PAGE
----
Japan has often been touted as a safe country, where theft is so rare you can leave your smartphone, laptop or wallet unattended and rest easy knowing that nobody else will touch it.
However, this summer there’s been an increase in theft…of livestock, farming equipment and agricultural produce.
The Japanese Ministry of Agriculture, Forestry and Fisheries (MAFF) alerted everyone to the problem with this tweet posted to their official account on Sept 3 (translation follows).
(Please be alert) "Producers are suffering from theft of livestock and agricultural products grown with tender care, and machines such as tractors. The Ministry of Agriculture, Forestry and Fisheries, in conjunction with the National Police Agency, is alerting people and putting points in order to prevent theft. In regards to the producers, please take care against theft in accordance with these points.”
The farm theft has affected a number of producers throughout Japan, particularly in Ibaraki, Saitama and Gunma prefectures. Saitama Prefecture has been worst hit, with 688 pigs (including piglets), two cows and 28 chickens reported stolen across five areas, while a total of 132 pigs have been stolen from two cities in Gunma Prefecture and six cows from a city in Ibaraki Prefecture have also been reported stolen.
A spate of farm thefts of this magnitude is extremely unusual, and as reports began gathering, so too did the questions about who might be behind the crimes.
A number of high-profile people in Japan decided to weigh in on the topic with their two yen, but they waded into murky waters by bringing race into the discussion.
Japanese actor and musician Takeshi Tsuruno, who has relatives in the farming industry, retweeted the message from MAFF and had this to say:
“In our field the coriander/cilantro was recently hit. They were caught red-handed but persistently said “I don’t understand Japanese” so please be careful. It’s sad, but we installed a surveillance camera.”
Tsuruno’s tweet quickly went viral, receiving more than 34,000 likes and over 16,000 retweets. It also garnered a number of negative comments too:
“You didn’t have to mention that they didn’t understand Japanese.”
“It’s strange to make this a Japanese/non-Japanese thing.”
“A thief is a thief, regardless of race.”
“So it could be a Japanese person pretending that they don’t understand Japanese, right?”
“We should be focussing on the crime itself, not the nationality of the criminal.”
After the backlash, Tsuruno attempted to back-pedal on his original comment with:
“The act of stealing agricultural produce, whether Japanese or foreign, is a criminal offense. It is a fact, not discrimination. My brother-in-law used a samurai’s compassion and forgave them, but we didn’t expect them to make such an allegation, so we will definitely report it next time. The neighboring fields are also being hit in the same way, so we will work together to prevent crime.”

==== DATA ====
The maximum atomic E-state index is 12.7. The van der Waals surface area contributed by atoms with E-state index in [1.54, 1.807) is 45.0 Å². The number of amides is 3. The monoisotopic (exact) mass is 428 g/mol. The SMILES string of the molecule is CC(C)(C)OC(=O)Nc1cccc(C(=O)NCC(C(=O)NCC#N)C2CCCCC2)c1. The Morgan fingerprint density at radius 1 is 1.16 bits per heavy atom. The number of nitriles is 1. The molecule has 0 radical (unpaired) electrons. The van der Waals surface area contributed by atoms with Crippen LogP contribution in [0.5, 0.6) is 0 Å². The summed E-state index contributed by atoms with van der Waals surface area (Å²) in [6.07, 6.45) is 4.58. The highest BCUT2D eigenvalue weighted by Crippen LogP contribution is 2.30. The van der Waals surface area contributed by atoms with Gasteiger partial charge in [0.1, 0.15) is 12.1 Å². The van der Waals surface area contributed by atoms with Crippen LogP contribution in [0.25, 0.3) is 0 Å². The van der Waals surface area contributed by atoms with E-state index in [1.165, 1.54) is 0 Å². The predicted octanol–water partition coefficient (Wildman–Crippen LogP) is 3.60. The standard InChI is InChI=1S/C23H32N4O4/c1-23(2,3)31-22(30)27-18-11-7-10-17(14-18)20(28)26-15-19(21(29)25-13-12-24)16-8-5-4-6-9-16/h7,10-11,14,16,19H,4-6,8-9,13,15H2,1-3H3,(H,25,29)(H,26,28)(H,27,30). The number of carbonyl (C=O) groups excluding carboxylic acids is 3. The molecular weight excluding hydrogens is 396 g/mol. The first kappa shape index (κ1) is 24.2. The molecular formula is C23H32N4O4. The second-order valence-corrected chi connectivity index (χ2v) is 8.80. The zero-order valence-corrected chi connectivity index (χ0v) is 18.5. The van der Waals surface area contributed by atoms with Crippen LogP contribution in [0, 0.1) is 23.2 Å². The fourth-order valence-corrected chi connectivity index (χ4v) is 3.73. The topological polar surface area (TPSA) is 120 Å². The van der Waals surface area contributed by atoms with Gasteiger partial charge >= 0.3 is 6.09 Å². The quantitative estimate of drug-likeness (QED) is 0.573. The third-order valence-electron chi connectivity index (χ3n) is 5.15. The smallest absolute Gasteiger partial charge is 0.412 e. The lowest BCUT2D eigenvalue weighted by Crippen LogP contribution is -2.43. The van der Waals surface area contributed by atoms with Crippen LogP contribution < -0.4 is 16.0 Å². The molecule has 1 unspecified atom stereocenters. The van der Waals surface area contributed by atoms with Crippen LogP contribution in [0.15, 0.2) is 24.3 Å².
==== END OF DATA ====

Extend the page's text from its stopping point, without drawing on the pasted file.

This only ignited another heated debate in the replies section, prompting Tsuruno to ask why he, as the victim, was being admonished instead of the criminal. He then exited the argument by saying:
“I’m sorry everyone is offended!!
Why should the victim be denounced?!
This is too outrageous and I’m totally mad.”
Japanese politician and former governor of Niigata Prefecture Ryuichi Yoneyama then chimed in on the debate by saying that even if the perpetrator was a foreigner in this case, it doesn’t automatically link foreigners to the widespread livestock theft mentioned by MAFF.
However, on Sept 26, it was reported that a police officer in Gifu Prefecture arrested two foreigners on July 31 in relation to damage to livestock. The officer encountered two Vietnamese men on bicycles at 4 a.m. in the morning, and pursued them after spotting blood stains on their bicycles. At around 6:30 a.m., a cow in the same area was discovered dead and partially dismantled, leading the two men to be arrested on suspicion of building invasion and theft.
This case appeared to embolden the Japanese news media to pin the crimes against livestock on Vietnamese nationals. After interviewing a Vietnamese food store and restaurant, TV Asahi confirmed that a Vietnamese person had called the store offering to sell them a domestic piglet. Whole pigs aren’t generally sold in Japan, and according to a report by TBS News, it’s common for Vietnamese people to eat whole pigs, cooked on a spit, at big occasions like weddings.
As the perpetrators of the widespread livestock theft in Ibaraki, Saitama and Gunma prefectures remain at large, it seems the Japanese media have become preoccupied with determining the possible nationality of the criminals.
Until the criminals are caught, however, it might be best to stick to reporting the facts of each case as they come to light. And while it’s right to be outraged at the thefts on behalf of Japanese farmers, the nationality of the criminals shouldn’t be more of an issue than the crimes they’ve committed. Because a thief is a thief, regardless of where they come from.
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